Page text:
Ali R. Abootalebi, Professor of Political Science, teaches Global and Middle Eastern Politics at the University of Wisconsin-Eau Claire. He can be reached at email@example.com
Much has been speculated and written about the possibility, trajectory, and the likely consequences of a war between the United States and Iran. In case of a wider war that may threaten the survival of the Islamic Republic, Iranian leadership will inevitably push for an all-out war that will drag Saudi Arabia and Israel into the fore. In the worse scenario, Iran will fall into disarray and instability, with a possible military rule under the remnants of the Iranian military and the Revolutionary Guards Corp, the IRGC. The consequences of such a war will also impact Iran’s neighbors, as far away as Israel, Lebanon, and Jordan. With essentially weak and ineffective governments in Kabul, Tehran, Baghdad, and Damascus, terrorism will become rampant and more violent than before, with inevitable spillover into Europe, and North America. Millions of new refugees will push their way Westward toward Europe, destabilizing Turkey along the way. The United States in turn will be bogged down more deeply in a state of hostility in the Middle East for years to come and with trillions of dollars wasted. The U.S. presence in the region will be extremely costly, hastening its hegemonic decline. Moreover, the inevitable rise in price of oil and natural gas will have a wider global impact: It will weaken European economies’ already fragile state and will slow down the economies of China and India as major importers of oil. In the long term, Iran will further distant itself from the West and will accelerate its nuclear program. The consensus, therefore, should be that such a war of choice must be inconceivable.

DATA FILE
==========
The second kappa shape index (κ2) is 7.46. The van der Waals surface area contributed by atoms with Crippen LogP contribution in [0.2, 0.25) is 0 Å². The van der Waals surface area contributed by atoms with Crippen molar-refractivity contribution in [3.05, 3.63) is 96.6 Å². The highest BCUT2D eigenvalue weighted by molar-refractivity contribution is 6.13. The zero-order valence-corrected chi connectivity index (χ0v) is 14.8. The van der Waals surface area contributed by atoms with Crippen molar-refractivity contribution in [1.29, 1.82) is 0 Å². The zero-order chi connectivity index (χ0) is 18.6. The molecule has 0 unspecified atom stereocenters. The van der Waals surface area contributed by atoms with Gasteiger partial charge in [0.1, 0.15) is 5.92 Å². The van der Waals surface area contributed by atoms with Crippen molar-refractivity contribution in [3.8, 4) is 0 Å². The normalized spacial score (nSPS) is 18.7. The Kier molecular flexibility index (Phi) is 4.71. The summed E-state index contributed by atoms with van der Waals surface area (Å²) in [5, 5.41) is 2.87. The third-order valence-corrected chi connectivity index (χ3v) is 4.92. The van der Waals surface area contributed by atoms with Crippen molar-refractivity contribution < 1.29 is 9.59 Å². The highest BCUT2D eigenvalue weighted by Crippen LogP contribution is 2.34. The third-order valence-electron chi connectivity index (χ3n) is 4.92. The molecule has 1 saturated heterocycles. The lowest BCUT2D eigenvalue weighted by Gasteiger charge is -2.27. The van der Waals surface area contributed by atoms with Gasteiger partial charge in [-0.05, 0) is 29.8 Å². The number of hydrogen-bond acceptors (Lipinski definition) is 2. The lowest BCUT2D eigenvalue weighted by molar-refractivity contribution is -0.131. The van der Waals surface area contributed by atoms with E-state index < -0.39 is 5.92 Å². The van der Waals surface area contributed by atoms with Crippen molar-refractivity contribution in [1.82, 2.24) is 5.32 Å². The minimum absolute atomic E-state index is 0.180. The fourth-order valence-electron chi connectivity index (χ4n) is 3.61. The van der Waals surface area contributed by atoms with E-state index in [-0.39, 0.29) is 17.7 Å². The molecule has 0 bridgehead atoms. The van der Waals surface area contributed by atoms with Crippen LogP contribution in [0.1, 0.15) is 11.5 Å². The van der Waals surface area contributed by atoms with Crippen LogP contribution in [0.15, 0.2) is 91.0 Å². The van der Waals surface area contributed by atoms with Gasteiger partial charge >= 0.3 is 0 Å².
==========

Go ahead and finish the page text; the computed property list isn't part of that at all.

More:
President Donald Trump so far remains the only president in recent memory to not have led the U.S. in an invasion of a foreign land under some pretext. President Trump’s preoccupation with domestic politics and a brazen confrontation with U.S. economic partners, be it China, Canada, Mexico, or the European Union, leaves little incentives for yet another U.S. military involvement in the Middle East. This is particularly true for a president whose rise to power and hopes for a second term owes to his promise of ‘No Endless Wars.’ A U.S.-Iranian rapprochement, therefore, can be instrumental in serving the cause of peace and cooperation and prosperity in the Persian Gulf region and beyond. The rise in Iranian power can be funneled toward regional peace, stability, and cooperation; Iran’s wider regional participation can serve the cause of Persian Gulf security and could justify a reduced U.S. military presence in the region in line with a ‘Trumpian America First’ slogan. For a successful rapprochement between the United States and Iran, however, the United States needs to remain true to the fundamental principles of Realpolitik in pursuit of its longer-term national interest in the region. Such an approach would require U.S. reverting back to its Cold War policy of political realism that relied on offshore power balancing among regional rivals to ensure regional stability, without interfering with national politics of local actors. The neoliberal and neoconservative-driven U.S. Mideast policies since the end of the Cold War have led to wars, instability, and uncertainties and at the expense of its national interest. Given these persistent failures, it is time for the United States to embrace a more thoughtful and effective Realpolitik strategy with Iran.